The concentrations of bovine cytokines; IFN-γ, IL-4, IL-10 and IL-12 present in the cell free supernatant were determined using commercially available cytokine capture ELISA; antibody pairs (Serotec, Oxford, UK) and serial dilutions of appropriate recombinant cytokines were used to create standard regression curves (Table 2).
The ELISA method used for all of the cytokines was based on that previously described by Kwong et al. . In brief, 96-well ELISA plates (Greiner, Stonehouse, UK) were coated with a primary capture antibody (50 μL per well) (Table 2) and incubated at room temperature (RT) overnight. The plates were washed five times using PBS supplemented with 0.05% Tween 20 (PBS-T) between each step, with the exception of the final 3, 3’, 5, 5’-tetramethylbenzidine (TMB) – sulphuric acid (H2SO4) stage. The plates were blocked at room temperature for 1 h with PBS-T supplemented with 3 % bovine serum albumin (BSA). Samples and standards (50 μL each) were added and incubated at RT for 1 h. Plates were then coated with an appropriate secondary biotinylated antibody (Table 2) (diluted in PBS-T supplemented with 1% BSA) (50 μL per well) and incubated at RT for 1 h. Streptavidin- horseradish peroxidiase (HRP) (Dako Cytomation, Glostrup, Denmark) diluted 1:500 in PBS-T 1% BSA (50 μL/well) was added and incubated at RT for 45 min. Colour was developed by the addition of TMB substrate (Insight Biotech. Ltd., Wembley, UK) (100 μL/well) and incubated for 10–15 min in the dark. Reactions were stopped by adding 1 M H2SO4 (50 μL per well). The plates were read at 450/650 nm using a MRX II plate reader (Dynex, East Grinstead, UK). Doubling dilutions of known quantities of appropriate recombinant Ovine (rOv) or Bovine (rBo) cytokines (rOv IFN-γ, rBo IL-4, rBo IL-10 and rOv IL-12) (Moredun Research Institute, Edinburgh, UK) were used to generate a standard regression curve against which the test sample data was fitted. The rOv cytokines were used as standards for the ELISA as good cross reaction between rOv cytokines and bovine cells and antibodies has been previously demonstrated [34, 35].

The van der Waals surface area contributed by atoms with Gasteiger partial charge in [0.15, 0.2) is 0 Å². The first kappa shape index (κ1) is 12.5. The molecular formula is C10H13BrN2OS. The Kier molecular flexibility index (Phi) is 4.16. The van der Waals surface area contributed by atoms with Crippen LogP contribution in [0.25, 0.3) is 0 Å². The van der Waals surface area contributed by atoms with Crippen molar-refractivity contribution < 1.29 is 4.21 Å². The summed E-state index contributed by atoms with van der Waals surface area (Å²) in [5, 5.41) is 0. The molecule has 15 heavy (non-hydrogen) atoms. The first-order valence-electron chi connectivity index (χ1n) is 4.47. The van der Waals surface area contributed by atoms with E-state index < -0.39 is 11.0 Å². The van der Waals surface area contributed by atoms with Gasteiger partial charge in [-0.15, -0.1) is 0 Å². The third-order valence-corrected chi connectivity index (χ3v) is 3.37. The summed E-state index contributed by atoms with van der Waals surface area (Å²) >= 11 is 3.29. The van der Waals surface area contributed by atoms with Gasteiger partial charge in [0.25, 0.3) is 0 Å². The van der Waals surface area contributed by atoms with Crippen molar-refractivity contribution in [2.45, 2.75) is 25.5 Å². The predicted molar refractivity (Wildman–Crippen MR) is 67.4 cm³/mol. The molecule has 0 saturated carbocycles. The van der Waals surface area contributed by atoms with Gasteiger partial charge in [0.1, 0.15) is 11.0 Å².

Extraction of RNA from maternal and foetal tissues